Single neutron star merger supplied half the Solar System’s plutonium

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Image of two purple blobs connected by orange material.

Enlarge / The aftermath of a simulated neutron star merger. (credit: NASA’s Goddard Space Flight Center/CI Lab)

We are all, as Carl Sagan said, star-dust. You might think that since most stars are pretty much the same, all star-dust is equal. But we have evidence that some star-dust is more equal than others. Yes, some elements seem to have a very special origin: neutron star mergers.

Most stars are pretty much all hydrogen. Near their center, fusion busily turns hydrogen into helium. Eventually, that hydrogen will run out and, like a pub that runs out of beer, the real destruction begins. The star starts turning helium into heavier elements at an increasingly feverish rate. The end, no matter how hot and heavy the star, comes when the star’s core is made of iron.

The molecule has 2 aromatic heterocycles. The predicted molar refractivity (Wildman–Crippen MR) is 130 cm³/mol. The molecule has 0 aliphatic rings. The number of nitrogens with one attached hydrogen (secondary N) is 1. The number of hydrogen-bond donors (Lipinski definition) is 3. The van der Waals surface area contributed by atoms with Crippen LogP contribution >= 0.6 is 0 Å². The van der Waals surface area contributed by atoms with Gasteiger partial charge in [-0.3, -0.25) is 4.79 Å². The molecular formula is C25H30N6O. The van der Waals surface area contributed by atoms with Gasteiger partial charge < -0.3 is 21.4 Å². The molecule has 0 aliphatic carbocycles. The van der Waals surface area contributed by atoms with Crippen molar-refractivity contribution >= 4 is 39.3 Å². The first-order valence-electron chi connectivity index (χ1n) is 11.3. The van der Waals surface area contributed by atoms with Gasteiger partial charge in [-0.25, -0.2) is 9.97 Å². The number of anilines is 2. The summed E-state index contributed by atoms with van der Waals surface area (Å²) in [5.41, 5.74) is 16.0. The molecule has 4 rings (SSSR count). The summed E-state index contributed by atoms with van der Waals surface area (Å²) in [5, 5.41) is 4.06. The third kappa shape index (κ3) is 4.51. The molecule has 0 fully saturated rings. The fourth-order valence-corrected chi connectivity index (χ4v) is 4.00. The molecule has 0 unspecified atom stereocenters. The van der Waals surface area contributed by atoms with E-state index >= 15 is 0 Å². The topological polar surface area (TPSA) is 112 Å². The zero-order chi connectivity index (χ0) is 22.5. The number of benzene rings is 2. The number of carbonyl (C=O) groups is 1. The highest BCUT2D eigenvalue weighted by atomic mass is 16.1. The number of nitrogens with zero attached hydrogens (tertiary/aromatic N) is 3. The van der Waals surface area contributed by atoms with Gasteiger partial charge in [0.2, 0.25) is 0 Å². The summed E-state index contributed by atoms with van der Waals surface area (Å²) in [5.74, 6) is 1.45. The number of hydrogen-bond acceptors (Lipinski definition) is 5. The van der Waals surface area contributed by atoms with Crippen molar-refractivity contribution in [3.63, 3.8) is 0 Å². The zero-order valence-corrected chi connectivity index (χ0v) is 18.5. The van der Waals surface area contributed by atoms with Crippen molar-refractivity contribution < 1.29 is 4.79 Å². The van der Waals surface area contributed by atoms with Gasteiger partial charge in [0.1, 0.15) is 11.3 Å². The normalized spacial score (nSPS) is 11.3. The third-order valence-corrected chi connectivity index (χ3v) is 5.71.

Up to iron, the process of fusion releases more energy than it consumes. But after iron, fusion consumes more energy than it releases, which essentially shuts the star down. Once this was understood, scientists were left wondering where the remaining 80 odd elements that are heavier than iron came from.

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